- Ferran Adria on eGullet 12/16/2004.

Docsconz - Musings on Food and Life

Slow Food Saratoga Region - Co-Founder

Twitter - @docsconz

Share this post


Link to post
Share on other sites
Its been over a year since my meal at Alinea and I still chuckle when I look at the wines.  We asked for a list of the wines that we were served, "so we can see if we can buy any of them."  The Somm just laughed and said, "I'll happily share the list but there are very few that you will be able to find."  We assumed they were making up labels in the back room.

But every post in this topic since our meal, I have searched for the wines in my usual shops (KL Wines being my primary source for less accessible wines), and it is very, very rare that I can find them.  I am proud to say that I could actually buy that Reisling! 

Alinea was, and continues to be the only restaurant that has ever used wine pairings to elevate, not just match, a meal for me.

The only other restaurant that I have experienced that I can say has matched Alinea for pairings is Citronelle in D.C.. That being said, one thing that makes Alinea that much more special is that the food is very difficult to match with wines. The pairings are not necessarily intuitive and by definition are not classic, as there really isn't a point of comparison given the combinations on the plate that Chef Achatz comes up with. I'm not so sure that all the wines, as wonderful as they are paired with Chef Achatz' dishes, would be quite as wonderful in a different context. That is not to say that the wines are not excellent on their own, but that the elevation is really one of synergy as both the dish and the wine benefit by the pairing. Thus some of the wines may appear less stellar in a different context. This is what great wine service is supposed to do.

Great reviews doc.....look forward to you checking out our place some day

Share this post


Link to post
Share on other sites
Its been over a year since my meal at Alinea and I still chuckle when I look at the wines.  We asked for a list of the wines that we were served, "so we can see if we can buy any of them."  The Somm just laughed and said, "I'll happily share the list but there are very few that you will be able to find."  We assumed they were making up labels in the back room.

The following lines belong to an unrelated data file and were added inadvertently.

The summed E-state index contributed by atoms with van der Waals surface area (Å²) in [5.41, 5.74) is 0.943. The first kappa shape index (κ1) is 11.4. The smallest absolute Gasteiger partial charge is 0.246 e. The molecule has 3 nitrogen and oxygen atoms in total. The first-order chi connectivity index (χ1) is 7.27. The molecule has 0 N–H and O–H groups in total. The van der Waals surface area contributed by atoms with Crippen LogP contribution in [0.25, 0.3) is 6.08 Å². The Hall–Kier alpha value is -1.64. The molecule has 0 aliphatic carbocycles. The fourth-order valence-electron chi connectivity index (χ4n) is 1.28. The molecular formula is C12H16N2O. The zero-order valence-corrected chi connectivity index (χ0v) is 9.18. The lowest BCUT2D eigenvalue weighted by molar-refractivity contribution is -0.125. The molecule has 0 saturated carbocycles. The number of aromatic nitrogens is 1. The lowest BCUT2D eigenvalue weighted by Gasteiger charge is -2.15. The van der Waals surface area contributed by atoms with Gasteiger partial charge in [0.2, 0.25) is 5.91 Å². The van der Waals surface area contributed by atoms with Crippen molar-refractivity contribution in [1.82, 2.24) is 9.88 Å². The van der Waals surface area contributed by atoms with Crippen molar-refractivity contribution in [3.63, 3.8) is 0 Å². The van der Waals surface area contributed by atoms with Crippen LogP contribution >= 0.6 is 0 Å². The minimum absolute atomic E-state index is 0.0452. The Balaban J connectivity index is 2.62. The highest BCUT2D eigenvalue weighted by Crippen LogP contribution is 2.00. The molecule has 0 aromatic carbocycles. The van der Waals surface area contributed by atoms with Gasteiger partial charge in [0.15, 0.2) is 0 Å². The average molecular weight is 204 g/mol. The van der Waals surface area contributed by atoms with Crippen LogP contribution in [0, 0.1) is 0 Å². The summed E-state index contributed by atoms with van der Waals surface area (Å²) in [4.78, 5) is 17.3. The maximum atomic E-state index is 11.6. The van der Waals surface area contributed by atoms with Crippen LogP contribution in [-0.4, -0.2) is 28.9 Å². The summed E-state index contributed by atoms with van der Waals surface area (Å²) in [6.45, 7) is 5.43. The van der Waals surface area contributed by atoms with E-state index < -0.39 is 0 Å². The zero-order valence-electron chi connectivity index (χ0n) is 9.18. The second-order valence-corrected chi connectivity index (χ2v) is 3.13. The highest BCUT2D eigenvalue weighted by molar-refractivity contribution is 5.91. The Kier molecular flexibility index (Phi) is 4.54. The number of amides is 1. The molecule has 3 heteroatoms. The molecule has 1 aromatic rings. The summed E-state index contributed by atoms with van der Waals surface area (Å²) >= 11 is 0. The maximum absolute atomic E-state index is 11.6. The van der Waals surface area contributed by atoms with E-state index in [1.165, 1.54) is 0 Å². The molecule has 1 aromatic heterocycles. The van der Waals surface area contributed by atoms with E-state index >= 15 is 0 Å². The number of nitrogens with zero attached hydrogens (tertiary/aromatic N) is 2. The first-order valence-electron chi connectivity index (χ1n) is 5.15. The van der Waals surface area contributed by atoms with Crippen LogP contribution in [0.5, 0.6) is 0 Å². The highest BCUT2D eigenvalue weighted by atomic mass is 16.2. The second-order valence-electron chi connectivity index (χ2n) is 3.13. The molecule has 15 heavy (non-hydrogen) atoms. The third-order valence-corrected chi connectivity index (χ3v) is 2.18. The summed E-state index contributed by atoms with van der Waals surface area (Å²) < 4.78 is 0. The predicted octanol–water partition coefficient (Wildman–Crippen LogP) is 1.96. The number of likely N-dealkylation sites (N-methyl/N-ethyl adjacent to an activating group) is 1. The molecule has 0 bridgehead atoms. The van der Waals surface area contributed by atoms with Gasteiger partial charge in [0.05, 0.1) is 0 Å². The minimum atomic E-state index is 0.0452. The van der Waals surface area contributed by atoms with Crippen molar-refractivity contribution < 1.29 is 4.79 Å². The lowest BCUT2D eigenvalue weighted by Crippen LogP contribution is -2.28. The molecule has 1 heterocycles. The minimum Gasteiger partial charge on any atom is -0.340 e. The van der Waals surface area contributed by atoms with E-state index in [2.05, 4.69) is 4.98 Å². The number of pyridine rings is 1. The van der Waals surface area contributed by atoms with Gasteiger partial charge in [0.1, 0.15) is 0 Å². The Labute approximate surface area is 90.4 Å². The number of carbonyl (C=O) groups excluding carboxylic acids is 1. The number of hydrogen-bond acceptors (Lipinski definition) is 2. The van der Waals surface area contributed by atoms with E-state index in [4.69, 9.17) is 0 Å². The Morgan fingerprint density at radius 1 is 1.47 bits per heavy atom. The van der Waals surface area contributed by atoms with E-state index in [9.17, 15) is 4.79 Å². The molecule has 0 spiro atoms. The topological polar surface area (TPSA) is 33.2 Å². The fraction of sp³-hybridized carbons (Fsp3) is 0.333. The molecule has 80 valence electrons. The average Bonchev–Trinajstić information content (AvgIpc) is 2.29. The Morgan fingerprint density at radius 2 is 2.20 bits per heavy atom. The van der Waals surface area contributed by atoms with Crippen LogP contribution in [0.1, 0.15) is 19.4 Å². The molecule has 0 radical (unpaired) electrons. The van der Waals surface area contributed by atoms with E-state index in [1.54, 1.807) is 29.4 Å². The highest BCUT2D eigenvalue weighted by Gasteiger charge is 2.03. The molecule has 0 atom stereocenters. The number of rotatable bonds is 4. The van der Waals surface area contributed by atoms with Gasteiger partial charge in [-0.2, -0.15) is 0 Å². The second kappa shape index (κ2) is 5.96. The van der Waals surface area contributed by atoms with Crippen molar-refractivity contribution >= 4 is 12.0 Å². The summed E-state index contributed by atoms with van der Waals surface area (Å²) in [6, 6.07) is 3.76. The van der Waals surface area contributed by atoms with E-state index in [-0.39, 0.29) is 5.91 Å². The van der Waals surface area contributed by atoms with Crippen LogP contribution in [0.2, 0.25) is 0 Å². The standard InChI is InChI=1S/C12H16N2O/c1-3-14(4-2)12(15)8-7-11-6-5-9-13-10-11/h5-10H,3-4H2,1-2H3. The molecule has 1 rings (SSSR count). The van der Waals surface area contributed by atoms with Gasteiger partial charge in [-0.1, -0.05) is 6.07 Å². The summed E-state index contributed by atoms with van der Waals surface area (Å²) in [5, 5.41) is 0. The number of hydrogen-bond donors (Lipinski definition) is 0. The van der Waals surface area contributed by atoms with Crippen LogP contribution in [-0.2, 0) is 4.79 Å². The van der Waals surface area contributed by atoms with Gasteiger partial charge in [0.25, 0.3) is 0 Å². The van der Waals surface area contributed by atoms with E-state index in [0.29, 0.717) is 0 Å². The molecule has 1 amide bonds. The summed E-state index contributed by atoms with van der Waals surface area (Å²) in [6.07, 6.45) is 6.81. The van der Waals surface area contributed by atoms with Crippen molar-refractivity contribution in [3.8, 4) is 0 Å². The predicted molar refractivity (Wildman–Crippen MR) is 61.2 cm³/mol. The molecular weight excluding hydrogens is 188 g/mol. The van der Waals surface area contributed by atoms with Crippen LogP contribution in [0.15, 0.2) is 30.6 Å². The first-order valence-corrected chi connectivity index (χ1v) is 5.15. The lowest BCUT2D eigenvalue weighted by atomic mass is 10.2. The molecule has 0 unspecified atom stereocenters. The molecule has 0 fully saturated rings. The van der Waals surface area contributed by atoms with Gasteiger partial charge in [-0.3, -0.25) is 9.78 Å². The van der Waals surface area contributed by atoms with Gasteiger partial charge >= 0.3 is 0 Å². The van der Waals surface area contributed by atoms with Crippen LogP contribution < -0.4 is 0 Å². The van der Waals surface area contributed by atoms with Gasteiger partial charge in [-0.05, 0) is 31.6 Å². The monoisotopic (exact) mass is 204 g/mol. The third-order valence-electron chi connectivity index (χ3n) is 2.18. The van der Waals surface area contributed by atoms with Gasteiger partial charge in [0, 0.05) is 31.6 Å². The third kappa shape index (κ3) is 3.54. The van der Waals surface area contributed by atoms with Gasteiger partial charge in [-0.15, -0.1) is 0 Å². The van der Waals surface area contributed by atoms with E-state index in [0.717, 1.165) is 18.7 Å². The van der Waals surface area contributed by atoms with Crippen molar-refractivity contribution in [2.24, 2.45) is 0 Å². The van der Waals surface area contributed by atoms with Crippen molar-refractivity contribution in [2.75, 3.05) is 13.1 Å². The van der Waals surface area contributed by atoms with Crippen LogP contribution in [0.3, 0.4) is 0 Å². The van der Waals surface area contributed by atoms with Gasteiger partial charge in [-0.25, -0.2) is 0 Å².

But every post in this topic since our meal, I have searched for the wines in my usual shops (KL Wines being my primary source for less accessible wines), and it is very, very rare that I can find them.  I am proud to say that I could actually buy that Reisling! 

Alinea was, and continues to be the only restaurant that has ever used wine pairings to elevate, not just match, a meal for me.

The only other restaurant that I have experienced that I can say has matched Alinea for pairings is Citronelle in D.C.. That being said, one thing that makes Alinea that much more special is that the food is very difficult to match with wines. The pairings are not necessarily intuitive and by definition are not classic, as there really isn't a point of comparison given the combinations on the plate that Chef Achatz comes up with. I'm not so sure that all the wines, as wonderful as they are paired with Chef Achatz' dishes, would be quite as wonderful in a different context. That is not to say that the wines are not excellent on their own, but that the elevation is really one of synergy as both the dish and the wine benefit by the pairing. Thus some of the wines may appear less stellar in a different context. This is what great wine service is supposed to do.

Great reviews doc.....look forward to you checking out our place some day

Thanks and ditto.


John Sconzo, M.D. aka "docsconz"

"Remember that a very good sardine is always preferable to a not that good lobster."

- Ferran Adria on eGullet 12/16/2004.

Docsconz - Musings on Food and Life

Slow Food Saratoga Region - Co-Founder

Twitter - @docsconz

Share this post


Link to post
Share on other sites

...now back to the task at hand...

The following dish was interesting in that i took an ingredient adored by many, but generally not considered something to be featured at a fine dining restaurant and featured it nevertheless...

gallery_8158_5964_2243.jpg

Chicken Skin, truffle, corn and thyme

As one would expect, it was crunchy, but not in a way that one gets from crisped chicken skin from a well roasted chicken. It was more like from fried chicken though this was in no way greasy. This struck me as a tongue-in-cheek play on a Chicken McNugget which is the kind of pun I see or expect more from Moto or WD-50, though those restaurants tend to really play up their culinary reference puns much more than Chef Achatz does. Though not my favorite of the evening, this was one of the most thought provoking dishes of the evening for me.